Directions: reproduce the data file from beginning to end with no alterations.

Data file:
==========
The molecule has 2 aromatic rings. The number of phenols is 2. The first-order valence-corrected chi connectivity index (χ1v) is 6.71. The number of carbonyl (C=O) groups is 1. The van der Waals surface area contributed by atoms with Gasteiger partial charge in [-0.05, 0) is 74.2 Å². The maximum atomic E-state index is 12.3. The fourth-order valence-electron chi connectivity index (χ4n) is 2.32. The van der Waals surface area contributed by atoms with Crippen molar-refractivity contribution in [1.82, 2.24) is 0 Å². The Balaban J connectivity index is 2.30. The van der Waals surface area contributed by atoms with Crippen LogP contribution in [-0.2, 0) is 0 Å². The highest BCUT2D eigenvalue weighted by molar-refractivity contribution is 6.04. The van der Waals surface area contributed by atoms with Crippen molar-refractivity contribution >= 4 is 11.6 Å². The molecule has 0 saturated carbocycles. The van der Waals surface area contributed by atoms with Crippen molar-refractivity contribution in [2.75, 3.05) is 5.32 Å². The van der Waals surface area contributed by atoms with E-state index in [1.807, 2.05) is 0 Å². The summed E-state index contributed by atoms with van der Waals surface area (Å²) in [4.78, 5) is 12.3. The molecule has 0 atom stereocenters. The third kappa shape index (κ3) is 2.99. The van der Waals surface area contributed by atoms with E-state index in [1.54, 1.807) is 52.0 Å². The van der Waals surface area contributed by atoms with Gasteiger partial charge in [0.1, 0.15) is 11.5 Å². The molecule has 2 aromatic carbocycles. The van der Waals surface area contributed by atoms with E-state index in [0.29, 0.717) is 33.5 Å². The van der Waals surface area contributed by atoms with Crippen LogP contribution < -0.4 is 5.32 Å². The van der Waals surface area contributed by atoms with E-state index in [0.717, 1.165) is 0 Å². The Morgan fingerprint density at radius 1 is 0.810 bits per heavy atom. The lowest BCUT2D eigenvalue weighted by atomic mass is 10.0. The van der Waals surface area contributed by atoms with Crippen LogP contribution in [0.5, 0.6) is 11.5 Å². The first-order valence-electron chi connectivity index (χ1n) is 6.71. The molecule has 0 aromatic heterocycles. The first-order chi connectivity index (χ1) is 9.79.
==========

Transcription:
The molecule has 2 aromatic rings. The number of phenols is 2. The first-order valence-corrected chi connectivity index (χ1v) is 6.71. The number of carbonyl (C=O) groups is 1. The van der Waals surface area contributed by atoms with Gasteiger partial charge in [-0.05, 0) is 74.2 Å². The maximum atomic E-state index is 12.3. The fourth-order valence-electron chi connectivity index (χ4n) is 2.32. The van der Waals surface area contributed by atoms with Crippen molar-refractivity contribution in [1.82, 2.24) is 0 Å². The Balaban J connectivity index is 2.30. The van der Waals surface area contributed by atoms with Crippen LogP contribution in [-0.2, 0) is 0 Å². The highest BCUT2D eigenvalue weighted by molar-refractivity contribution is 6.04. The van der Waals surface area contributed by atoms with Crippen molar-refractivity contribution >= 4 is 11.6 Å². The molecule has 0 saturated carbocycles. The van der Waals surface area contributed by atoms with Crippen molar-refractivity contribution in [2.75, 3.05) is 5.32 Å². The van der Waals surface area contributed by atoms with E-state index in [1.807, 2.05) is 0 Å². The summed E-state index contributed by atoms with van der Waals surface area (Å²) in [4.78, 5) is 12.3. The molecule has 0 atom stereocenters. The third kappa shape index (κ3) is 2.99. The van der Waals surface area contributed by atoms with E-state index in [1.54, 1.807) is 52.0 Å². The van der Waals surface area contributed by atoms with Gasteiger partial charge in [0.1, 0.15) is 11.5 Å². The molecule has 2 aromatic carbocycles. The van der Waals surface area contributed by atoms with E-state index in [0.29, 0.717) is 33.5 Å². The van der Waals surface area contributed by atoms with Crippen LogP contribution < -0.4 is 5.32 Å². The van der Waals surface area contributed by atoms with E-state index in [0.717, 1.165) is 0 Å². The Morgan fingerprint density at radius 1 is 0.810 bits per heavy atom. The lowest BCUT2D eigenvalue weighted by atomic mass is 10.0. The van der Waals surface area contributed by atoms with Crippen LogP contribution in [0.5, 0.6) is 11.5 Å². The first-order valence-electron chi connectivity index (χ1n) is 6.71. The molecule has 0 aromatic heterocycles. The first-order chi connectivity index (χ1) is 9.79.